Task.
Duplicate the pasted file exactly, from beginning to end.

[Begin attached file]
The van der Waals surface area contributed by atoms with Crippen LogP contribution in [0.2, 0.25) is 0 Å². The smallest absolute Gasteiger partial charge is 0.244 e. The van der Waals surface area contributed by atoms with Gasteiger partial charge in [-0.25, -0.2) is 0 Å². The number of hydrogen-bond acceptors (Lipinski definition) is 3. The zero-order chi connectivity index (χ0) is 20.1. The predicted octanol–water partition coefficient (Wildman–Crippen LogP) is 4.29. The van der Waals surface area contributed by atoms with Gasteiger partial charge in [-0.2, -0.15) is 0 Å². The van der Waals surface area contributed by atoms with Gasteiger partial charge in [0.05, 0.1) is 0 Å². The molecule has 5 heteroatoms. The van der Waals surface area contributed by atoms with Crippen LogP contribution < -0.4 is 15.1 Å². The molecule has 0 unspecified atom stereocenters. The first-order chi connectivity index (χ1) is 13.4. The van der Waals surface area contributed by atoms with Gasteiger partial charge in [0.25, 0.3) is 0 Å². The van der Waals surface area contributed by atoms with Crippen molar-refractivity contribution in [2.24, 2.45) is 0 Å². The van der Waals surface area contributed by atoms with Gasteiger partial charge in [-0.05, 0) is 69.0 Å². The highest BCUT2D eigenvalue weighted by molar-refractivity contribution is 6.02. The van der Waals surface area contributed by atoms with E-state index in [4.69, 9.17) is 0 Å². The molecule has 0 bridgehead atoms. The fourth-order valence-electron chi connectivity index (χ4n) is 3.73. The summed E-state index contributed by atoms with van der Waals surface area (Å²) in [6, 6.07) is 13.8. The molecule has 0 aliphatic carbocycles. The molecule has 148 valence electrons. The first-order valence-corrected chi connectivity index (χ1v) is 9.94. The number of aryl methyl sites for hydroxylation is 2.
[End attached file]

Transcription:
The van der Waals surface area contributed by atoms with Crippen LogP contribution in [0.2, 0.25) is 0 Å². The smallest absolute Gasteiger partial charge is 0.244 e. The van der Waals surface area contributed by atoms with Gasteiger partial charge in [-0.25, -0.2) is 0 Å². The number of hydrogen-bond acceptors (Lipinski definition) is 3. The zero-order chi connectivity index (χ0) is 20.1. The predicted octanol–water partition coefficient (Wildman–Crippen LogP) is 4.29. The van der Waals surface area contributed by atoms with Gasteiger partial charge in [-0.2, -0.15) is 0 Å². The van der Waals surface area contributed by atoms with Gasteiger partial charge in [0.05, 0.1) is 0 Å². The molecule has 5 heteroatoms. The van der Waals surface area contributed by atoms with Crippen LogP contribution < -0.4 is 15.1 Å². The molecule has 0 unspecified atom stereocenters. The first-order chi connectivity index (χ1) is 13.4. The van der Waals surface area contributed by atoms with Gasteiger partial charge in [0.25, 0.3) is 0 Å². The van der Waals surface area contributed by atoms with Crippen molar-refractivity contribution in [2.24, 2.45) is 0 Å². The van der Waals surface area contributed by atoms with Gasteiger partial charge in [-0.05, 0) is 69.0 Å². The highest BCUT2D eigenvalue weighted by molar-refractivity contribution is 6.02. The van der Waals surface area contributed by atoms with E-state index in [4.69, 9.17) is 0 Å². The molecule has 0 bridgehead atoms. The fourth-order valence-electron chi connectivity index (χ4n) is 3.73. The summed E-state index contributed by atoms with van der Waals surface area (Å²) in [6, 6.07) is 13.8. The molecule has 0 aliphatic carbocycles. The molecule has 148 valence electrons. The first-order valence-corrected chi connectivity index (χ1v) is 9.94. The number of aryl methyl sites for hydroxylation is 2.